Mystery meteorite

Stony visitor from outer space may hold answers to puzzle

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Antique auto dealers across the U.S. know Charlie Glick. That’s his specialty – antique autos that date back to the 1920s and earlier.

He’s also a collector of World War I and World War II military weaponry and considered an expert in that field as well.

One thing he is not, he’ll admit, is an authority on meteorites. More accidental than by design, the man proudly possesses one. Several knowledgeable people have told him it could be unique and possibly valuable.

The meteorite is black as the ace of spades, slightly magnetic and dense. It’s roughly the size of a grapefruit and weighs 7.2 pounds, or if one asks, 3,256.l grams. For its volume, it’s heavy. The content is mostly nickel, some iron and a dab of rock.

Glick spent several years growing up in southeast Texas just a stone’s throw from the Rio Grande. He often returns to visit relatives and speaks fluent Spanish. It was there in approximately 1961 that his older brother David discovered the meteorite in a rock pile next to their driveway in Mission, Texas. The black rock stood out like a sore thumb in the pile of caliche, which is a cheap grade of white, sandy limestone found in dry climates.

The local school’s science teacher identified it as a meteorite. So, too, did the science department at Pan American University. It was dug in a caliche quarry, loaded into a dump truck and hauled, then dumped for driveway rock. The Rio Grande Valley is well known for caliche roads and driveways.

The Glick family later moved to Paris where Charlie graduated from high school. The meteorite traveled to Paris, also, and was eventually forgotten after David Glick died in 1991. Stored in a box for decades, it was uncovered when Charlie Glick opened the box in 2018 searching for something else.

Amazed and curious, he showed the meteorite to Tom Baker, his good friend, a retired career geologist from the Illinois State Highway Department. Baker was quite impressed, telling Glick it could be a rare specimen and advising him to seek authoritative sources.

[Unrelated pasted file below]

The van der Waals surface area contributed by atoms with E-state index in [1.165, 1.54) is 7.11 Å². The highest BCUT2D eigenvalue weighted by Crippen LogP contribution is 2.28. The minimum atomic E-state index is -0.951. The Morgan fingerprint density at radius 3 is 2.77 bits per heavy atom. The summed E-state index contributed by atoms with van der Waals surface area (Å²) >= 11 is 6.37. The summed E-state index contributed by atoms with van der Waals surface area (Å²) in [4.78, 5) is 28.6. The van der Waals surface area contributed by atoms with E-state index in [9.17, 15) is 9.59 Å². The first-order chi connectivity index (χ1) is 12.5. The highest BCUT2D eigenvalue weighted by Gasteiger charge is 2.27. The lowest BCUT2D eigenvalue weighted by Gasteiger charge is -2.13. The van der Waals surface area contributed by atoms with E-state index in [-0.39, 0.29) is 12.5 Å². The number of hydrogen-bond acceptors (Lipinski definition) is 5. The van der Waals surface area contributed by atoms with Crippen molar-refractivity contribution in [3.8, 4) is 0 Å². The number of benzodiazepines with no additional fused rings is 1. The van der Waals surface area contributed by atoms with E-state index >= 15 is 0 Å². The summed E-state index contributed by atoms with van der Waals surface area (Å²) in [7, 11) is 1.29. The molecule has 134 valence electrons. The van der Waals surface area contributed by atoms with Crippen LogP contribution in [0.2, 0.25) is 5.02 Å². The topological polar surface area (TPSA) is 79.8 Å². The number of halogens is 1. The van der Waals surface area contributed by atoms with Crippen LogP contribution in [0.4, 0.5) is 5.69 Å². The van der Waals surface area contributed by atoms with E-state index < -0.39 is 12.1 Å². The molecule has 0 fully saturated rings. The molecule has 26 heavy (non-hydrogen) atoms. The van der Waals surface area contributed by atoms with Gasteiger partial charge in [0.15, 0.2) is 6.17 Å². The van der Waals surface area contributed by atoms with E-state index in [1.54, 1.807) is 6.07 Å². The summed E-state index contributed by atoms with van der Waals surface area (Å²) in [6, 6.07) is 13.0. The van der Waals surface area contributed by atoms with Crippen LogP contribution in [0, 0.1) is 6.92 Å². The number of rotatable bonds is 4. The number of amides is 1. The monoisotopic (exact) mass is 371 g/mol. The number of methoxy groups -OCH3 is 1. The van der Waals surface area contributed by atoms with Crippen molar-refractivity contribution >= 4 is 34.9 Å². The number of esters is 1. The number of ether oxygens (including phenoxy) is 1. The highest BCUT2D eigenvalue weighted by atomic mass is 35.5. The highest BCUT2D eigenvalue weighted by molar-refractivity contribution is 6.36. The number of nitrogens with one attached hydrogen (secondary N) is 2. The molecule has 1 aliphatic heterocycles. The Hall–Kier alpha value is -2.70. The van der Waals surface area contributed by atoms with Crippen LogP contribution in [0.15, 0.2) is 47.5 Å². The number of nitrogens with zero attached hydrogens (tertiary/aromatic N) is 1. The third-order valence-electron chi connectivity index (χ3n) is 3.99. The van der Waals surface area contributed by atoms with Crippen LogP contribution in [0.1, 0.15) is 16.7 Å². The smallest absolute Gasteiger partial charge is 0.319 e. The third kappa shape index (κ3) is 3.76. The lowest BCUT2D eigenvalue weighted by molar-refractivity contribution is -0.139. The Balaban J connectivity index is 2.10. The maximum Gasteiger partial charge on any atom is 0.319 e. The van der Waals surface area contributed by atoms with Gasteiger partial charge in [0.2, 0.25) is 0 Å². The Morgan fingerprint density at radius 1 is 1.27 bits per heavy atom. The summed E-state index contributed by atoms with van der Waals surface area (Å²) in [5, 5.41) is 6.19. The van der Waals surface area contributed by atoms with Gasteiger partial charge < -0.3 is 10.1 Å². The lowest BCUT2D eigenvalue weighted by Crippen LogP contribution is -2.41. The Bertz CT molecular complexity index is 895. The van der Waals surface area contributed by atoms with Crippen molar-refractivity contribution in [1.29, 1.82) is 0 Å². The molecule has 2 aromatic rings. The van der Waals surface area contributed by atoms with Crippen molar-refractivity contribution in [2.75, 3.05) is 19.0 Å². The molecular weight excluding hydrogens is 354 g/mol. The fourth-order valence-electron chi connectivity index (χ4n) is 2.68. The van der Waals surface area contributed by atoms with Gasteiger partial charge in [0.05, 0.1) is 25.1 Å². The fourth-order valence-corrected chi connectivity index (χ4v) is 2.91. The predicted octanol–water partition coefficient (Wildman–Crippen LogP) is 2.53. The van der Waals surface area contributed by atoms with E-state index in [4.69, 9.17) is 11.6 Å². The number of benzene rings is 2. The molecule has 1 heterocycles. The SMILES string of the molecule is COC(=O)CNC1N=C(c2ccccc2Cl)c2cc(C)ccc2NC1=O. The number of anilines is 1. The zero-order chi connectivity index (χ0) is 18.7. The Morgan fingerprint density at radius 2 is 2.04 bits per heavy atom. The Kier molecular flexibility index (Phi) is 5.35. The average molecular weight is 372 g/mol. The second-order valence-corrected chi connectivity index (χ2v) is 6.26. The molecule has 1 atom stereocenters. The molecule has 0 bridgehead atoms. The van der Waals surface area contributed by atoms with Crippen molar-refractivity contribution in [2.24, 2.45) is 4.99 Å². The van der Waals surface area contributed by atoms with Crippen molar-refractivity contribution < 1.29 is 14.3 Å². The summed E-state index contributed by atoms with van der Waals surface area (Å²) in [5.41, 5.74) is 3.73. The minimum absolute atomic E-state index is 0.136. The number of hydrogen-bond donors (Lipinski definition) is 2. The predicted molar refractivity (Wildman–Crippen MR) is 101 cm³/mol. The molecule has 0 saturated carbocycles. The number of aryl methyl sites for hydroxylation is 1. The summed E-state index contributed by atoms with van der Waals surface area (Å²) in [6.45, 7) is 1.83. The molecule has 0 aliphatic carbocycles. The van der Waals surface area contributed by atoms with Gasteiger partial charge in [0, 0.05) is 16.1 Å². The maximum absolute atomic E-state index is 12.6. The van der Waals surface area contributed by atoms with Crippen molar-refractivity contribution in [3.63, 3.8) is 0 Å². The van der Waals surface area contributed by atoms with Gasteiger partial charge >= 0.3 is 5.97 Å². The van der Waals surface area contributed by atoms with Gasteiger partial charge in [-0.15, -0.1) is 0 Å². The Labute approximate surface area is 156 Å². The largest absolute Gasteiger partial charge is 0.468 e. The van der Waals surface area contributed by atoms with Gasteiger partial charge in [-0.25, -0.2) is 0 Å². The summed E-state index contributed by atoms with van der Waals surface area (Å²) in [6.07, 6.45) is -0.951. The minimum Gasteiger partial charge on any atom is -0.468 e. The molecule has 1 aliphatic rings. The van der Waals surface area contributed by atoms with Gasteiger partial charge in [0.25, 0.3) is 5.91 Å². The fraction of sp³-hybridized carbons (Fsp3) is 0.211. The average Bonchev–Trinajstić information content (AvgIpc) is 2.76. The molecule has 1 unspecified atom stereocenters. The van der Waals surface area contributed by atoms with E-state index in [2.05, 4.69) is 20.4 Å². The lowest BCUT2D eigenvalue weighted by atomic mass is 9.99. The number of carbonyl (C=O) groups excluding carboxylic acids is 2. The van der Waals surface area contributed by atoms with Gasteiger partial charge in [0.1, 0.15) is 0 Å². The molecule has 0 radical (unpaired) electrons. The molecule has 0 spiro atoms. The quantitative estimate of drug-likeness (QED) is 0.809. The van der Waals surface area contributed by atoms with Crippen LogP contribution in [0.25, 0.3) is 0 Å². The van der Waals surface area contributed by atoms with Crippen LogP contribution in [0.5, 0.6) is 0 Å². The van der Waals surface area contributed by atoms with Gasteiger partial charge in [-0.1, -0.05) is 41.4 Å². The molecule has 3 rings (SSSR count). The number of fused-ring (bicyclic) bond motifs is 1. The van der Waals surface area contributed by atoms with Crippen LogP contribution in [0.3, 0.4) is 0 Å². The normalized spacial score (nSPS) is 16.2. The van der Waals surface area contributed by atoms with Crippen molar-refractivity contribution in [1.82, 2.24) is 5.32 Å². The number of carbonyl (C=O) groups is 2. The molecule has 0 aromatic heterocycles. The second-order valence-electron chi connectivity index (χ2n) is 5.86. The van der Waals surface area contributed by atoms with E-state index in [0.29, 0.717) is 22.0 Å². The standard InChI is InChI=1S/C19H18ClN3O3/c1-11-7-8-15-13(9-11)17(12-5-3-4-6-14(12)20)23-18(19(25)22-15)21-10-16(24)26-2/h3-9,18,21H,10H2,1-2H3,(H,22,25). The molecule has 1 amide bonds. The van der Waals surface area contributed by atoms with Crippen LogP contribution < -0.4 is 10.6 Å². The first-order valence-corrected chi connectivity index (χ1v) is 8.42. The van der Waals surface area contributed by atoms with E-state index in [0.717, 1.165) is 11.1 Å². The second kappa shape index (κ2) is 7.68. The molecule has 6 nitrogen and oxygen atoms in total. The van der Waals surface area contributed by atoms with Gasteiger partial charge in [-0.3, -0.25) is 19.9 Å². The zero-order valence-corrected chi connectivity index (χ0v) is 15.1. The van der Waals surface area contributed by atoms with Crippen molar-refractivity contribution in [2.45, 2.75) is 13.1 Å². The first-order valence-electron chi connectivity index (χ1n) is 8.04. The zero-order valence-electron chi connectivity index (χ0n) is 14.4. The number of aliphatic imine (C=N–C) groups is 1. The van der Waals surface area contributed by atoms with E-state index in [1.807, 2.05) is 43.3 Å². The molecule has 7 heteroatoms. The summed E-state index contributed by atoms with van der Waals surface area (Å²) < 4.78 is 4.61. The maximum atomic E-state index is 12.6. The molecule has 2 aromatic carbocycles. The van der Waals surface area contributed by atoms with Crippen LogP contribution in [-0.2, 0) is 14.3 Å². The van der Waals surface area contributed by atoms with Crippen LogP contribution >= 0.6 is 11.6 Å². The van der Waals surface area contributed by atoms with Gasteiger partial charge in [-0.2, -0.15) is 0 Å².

Glick showed it to Kevin Orpurt, the popular TV weather forecaster from Terre Haute. Orpurt referred him to a geologist at Indiana University and specialists at the U. S. Geological Survey in Bloomington.

The assessment by the scientists at Bloomington is the meteorite is likely a fragment from a famous asteroid that flashed to Earth between 66 and 65 million years ago. It is believed to have struck where the Yucatan Peninsula is located now in Mexico, and many believe it helped create the Gulf of Mexico, wiped out the Earth’s dinosaur population and contributed to the breakup of North America, South America and Europe, which were then attached.

This giant meteorite is believed to be one of the most impactful meteorites in Earth history. Some geologists think 99 percent of the meteorite remains buried miles deep inside the Earth’s crust and far below the Gulf of Mexico. The remaining 1 percent splattered far and wide. Mission, Texas is 800 miles from the meteorite’s impact site.

Glick was told that quite a few pieces have been found. Most of the collectable pieces are about the size of a quarter. His, if properly authenticated, would be the largest ever discovered.

That’s in his plans. He intends to contact Washington University in St. Louis, the Smithsonian Institute in Washington, D.C., Chicago’s Museum of Science and Industry and the Rock and Mineral Show in Arizona, which has an annual meeting in rotating cities.

Glick pledges to challenge the experts soon to finally determine if his meteorite is a run of the mill space rock or if it is a rare and historically important item.